Mobile connectivity in buildings is a need, not a want

Ish Kandasamy--12-2-15--thumb Ispran Kandasamy, Ph.D. December 3, 2015

Survey1-compressedMore than seven billion! No, this is not the number of people in the world (although that number is also more than seven billion). I am referencing the number of active mobile connections that there are now in place globally (7.5 billion mobile connections as of November 2015 per GSMA Intelligence). Mobile connectivity is rapidly becoming all pervasive.

This massive and growing number of mobile devices and the large number of mobile connections that originate or terminate inside buildings (80%), highlight how important it is that we understand the nature of in-building network connectivity, particularly cellular connectivity.

The discussion about network connectivity is often dominated by technical considerations but it is essential that we broaden the discussion to include other key stakeholders such as architects, building/facility and real estate managers. A study that CommScope recently commissioned sought responses from this broader set of stakeholders, and the feedback makes for important reading.

Although a large majority of responses (73%) stated that cellular coverage in a building is as an ‘important’ or ‘very important’ factor, only slightly more than half (56%) always considered in-building coverage when working on projects. Interestingly, less than half (48%) of architects plan and design with dedicated in-building cellular connectivity in mind. This suggests that there is a gap between wants and needs; with building stakeholders appreciating the importance of cellular coverage in a building but not always deeming it critical enough to keep it top of mind. It is inevitable that this perception gap will close quickly.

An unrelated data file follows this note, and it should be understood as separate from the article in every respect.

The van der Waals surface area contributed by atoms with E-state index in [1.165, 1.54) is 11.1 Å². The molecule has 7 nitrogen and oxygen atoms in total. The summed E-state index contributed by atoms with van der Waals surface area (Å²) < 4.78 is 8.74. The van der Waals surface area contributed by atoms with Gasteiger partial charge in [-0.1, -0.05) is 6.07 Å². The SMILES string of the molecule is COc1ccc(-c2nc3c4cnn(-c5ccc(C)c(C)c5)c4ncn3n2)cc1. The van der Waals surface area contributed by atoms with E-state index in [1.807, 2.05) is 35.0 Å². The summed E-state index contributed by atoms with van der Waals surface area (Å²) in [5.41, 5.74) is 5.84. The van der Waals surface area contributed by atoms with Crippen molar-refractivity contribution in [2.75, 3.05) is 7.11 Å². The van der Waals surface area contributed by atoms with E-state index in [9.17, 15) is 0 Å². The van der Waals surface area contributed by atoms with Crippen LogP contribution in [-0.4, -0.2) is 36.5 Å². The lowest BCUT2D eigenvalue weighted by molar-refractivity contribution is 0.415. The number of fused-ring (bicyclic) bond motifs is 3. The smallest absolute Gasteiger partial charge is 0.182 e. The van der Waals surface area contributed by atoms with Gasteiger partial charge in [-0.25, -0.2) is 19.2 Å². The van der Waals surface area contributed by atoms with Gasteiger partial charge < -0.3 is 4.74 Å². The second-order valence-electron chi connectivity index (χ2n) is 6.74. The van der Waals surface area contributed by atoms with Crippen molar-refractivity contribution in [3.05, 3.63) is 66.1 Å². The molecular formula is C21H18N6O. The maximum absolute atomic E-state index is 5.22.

Network connectivity for a building needs to be planned for in the same way as any other basic utility for a building – at the design stage. It would be unthinkable for water, gas and electricity ‘networks’ to be considered only after the building has been constructed. The same should apply to wireless network connectivity in a building.

What can we do to help architects, building/facility and real estate managers plan for wireless in the design process?

About the Author

Ish Kandasamy--12-2-15--thumb

Ispran Kandasamy, Ph.D.

Dr. Ispran Kandasamy (Ish) works out of Singapore and Dallas as the global leader for CommScope’s Enterprise Building Solutions group. He leads a team of segment specialists and technical architects, located around the world, who are focused on helping customers design and implement their intelligent/smart building strategies.

Over the past 30 years, Ish has built up a proven track record in R&D, manufacturing, sales & marketing within IT, telecom/carrier and general communications industries. Previously, he worked as CommScope’s Enterprise sales leader for the entire Asia Pacific geography and also worked for Avaya’s Connectivity Solutions business as Managing Director for Asia Pacific based in HK. Prior to that, he was the Director of Channel Distribution and a sales manager for fiber infrastructure for Lucent Technologies based in London. Whilst at Pirelli Cables & Systems (now Prysmian) he lead a team that designed, developed and sold passive optical infrastructure.

Ish holds a doctorate of philosophy (Ph.D) in materials science and physics relating to optical devices from Brunel University (now University of West London), England. He is also the co-author of a number of patents.